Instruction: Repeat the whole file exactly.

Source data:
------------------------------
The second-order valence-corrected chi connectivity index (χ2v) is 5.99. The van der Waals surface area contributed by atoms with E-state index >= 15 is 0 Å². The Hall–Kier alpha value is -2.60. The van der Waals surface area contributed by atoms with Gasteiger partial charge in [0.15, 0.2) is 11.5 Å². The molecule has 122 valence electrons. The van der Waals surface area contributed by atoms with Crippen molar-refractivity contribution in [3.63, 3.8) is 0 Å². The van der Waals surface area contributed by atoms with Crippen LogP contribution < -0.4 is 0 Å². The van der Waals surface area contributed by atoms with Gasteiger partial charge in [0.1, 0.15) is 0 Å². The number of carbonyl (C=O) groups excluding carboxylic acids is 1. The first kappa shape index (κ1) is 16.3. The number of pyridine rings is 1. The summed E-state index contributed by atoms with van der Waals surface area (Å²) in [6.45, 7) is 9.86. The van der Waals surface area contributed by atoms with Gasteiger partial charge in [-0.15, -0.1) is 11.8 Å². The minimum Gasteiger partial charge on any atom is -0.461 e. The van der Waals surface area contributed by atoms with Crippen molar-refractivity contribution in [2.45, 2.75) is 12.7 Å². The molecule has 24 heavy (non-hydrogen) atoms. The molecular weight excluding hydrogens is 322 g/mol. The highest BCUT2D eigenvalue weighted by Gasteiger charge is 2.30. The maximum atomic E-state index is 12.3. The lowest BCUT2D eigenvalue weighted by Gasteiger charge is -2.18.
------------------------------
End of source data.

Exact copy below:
The second-order valence-corrected chi connectivity index (χ2v) is 5.99. The van der Waals surface area contributed by atoms with E-state index >= 15 is 0 Å². The Hall–Kier alpha value is -2.60. The van der Waals surface area contributed by atoms with Gasteiger partial charge in [0.15, 0.2) is 11.5 Å². The molecule has 122 valence electrons. The van der Waals surface area contributed by atoms with Crippen molar-refractivity contribution in [3.63, 3.8) is 0 Å². The van der Waals surface area contributed by atoms with Crippen LogP contribution < -0.4 is 0 Å². The van der Waals surface area contributed by atoms with Gasteiger partial charge in [0.1, 0.15) is 0 Å². The number of carbonyl (C=O) groups excluding carboxylic acids is 1. The first kappa shape index (κ1) is 16.3. The number of pyridine rings is 1. The summed E-state index contributed by atoms with van der Waals surface area (Å²) in [6.45, 7) is 9.86. The van der Waals surface area contributed by atoms with Gasteiger partial charge in [-0.15, -0.1) is 11.8 Å². The minimum Gasteiger partial charge on any atom is -0.461 e. The van der Waals surface area contributed by atoms with Crippen molar-refractivity contribution in [2.45, 2.75) is 12.7 Å². The molecule has 24 heavy (non-hydrogen) atoms. The molecular weight excluding hydrogens is 322 g/mol. The highest BCUT2D eigenvalue weighted by Gasteiger charge is 2.30. The maximum atomic E-state index is 12.3. The lowest BCUT2D eigenvalue weighted by Gasteiger charge is -2.18.